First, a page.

Barbara and Chester served as the initial co-trustees of both the CLG Trust and the BJG Trust, which were revocable until their respective settlor's death, at which point they became irrevocable under their provisions. Among the assets included in the CLG Trust is real estate located in Grafton and Springfield, New Hampshire.

         The CLG Trust exists, in part, to hold and maintain the Grafton and Springfield real estate for Barbara and Chester's descendants “for as long as is reasonably and prudently possible.” Doc. 62-3 at 4. To that end, the CLG Trust provides that, after Chester's death, the real estate will be held in a Continuing Trust, which shall exist until certain conditions outlined in Article 2.2.A(2)-(4) of the CLG Trust are met.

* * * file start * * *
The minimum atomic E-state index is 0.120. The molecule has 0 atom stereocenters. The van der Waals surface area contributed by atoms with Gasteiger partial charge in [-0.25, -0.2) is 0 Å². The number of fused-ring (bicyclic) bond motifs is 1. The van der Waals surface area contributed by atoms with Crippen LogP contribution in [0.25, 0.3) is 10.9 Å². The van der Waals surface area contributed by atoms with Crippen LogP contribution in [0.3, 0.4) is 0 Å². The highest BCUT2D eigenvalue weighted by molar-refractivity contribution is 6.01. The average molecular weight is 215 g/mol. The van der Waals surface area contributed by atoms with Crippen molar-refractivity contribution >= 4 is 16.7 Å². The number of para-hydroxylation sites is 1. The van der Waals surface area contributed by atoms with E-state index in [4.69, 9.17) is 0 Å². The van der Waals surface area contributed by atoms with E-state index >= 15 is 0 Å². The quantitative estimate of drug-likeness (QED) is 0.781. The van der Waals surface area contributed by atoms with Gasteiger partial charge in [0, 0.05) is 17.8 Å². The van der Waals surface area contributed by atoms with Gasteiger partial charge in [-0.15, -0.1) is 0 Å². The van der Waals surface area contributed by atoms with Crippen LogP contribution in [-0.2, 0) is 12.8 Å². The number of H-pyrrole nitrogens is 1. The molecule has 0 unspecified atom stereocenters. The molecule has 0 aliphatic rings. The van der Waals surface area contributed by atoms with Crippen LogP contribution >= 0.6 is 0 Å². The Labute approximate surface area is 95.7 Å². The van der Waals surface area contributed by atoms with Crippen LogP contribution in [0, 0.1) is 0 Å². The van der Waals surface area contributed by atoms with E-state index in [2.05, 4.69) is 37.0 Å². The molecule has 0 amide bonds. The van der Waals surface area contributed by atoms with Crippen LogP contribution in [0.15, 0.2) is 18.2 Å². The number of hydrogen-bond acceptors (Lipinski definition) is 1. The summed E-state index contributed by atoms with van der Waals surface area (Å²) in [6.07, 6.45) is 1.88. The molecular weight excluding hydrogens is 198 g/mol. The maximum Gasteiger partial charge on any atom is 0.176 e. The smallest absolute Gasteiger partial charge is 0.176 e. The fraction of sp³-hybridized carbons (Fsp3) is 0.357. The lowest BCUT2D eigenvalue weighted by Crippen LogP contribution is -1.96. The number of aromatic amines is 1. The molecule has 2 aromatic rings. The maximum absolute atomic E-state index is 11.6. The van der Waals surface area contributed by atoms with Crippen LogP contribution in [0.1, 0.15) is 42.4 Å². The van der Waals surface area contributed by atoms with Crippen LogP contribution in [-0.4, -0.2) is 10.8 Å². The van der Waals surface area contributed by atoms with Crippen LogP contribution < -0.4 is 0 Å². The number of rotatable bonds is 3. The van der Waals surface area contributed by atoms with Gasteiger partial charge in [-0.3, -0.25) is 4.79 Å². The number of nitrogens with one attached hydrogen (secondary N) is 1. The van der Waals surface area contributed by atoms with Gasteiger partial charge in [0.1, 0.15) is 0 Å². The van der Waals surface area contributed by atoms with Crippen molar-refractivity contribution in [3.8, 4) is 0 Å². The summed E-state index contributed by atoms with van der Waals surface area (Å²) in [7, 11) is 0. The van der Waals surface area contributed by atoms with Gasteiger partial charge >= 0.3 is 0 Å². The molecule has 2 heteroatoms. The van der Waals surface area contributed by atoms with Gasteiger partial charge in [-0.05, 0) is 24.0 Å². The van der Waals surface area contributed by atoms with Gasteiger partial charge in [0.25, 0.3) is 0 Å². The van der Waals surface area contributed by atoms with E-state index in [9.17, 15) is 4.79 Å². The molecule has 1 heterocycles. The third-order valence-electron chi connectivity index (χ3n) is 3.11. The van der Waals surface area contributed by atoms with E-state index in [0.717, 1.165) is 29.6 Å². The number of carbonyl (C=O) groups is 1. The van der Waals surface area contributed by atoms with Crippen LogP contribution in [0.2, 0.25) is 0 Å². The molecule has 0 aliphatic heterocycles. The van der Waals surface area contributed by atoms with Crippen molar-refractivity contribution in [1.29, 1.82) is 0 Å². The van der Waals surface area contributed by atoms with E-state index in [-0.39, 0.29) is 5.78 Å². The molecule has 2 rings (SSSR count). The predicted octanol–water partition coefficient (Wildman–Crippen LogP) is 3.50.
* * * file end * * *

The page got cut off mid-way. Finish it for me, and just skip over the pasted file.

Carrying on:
In addition, after Chester's death, the CLG Trust provides for the creation of a “maintenance fund” for the real estate, which is to be funded with assets valued at $820, 000 adjusted for inflation. After all of the CLG Trust provisions have been satisfied, the remainder of the CLG Trust's assets are to be distributed equally among Barbara and Chester's three sons, Skip, Scott, and Evan.

         The BJG Trust provides for the management of Barbara's assets before and after her death. Barbara died on April 9, 2013. Following Barbara's death, Chester became sole trustee of both trusts. Chester remained as trustee of both the BJG Trust and the CLG Trust until his death on April 26, 2017.

         The BJG Trust includes provisions that became effective after the death of both Barbara and Chester. One of the principal provisions of the BJG Trust is Article 2.4.A which provides: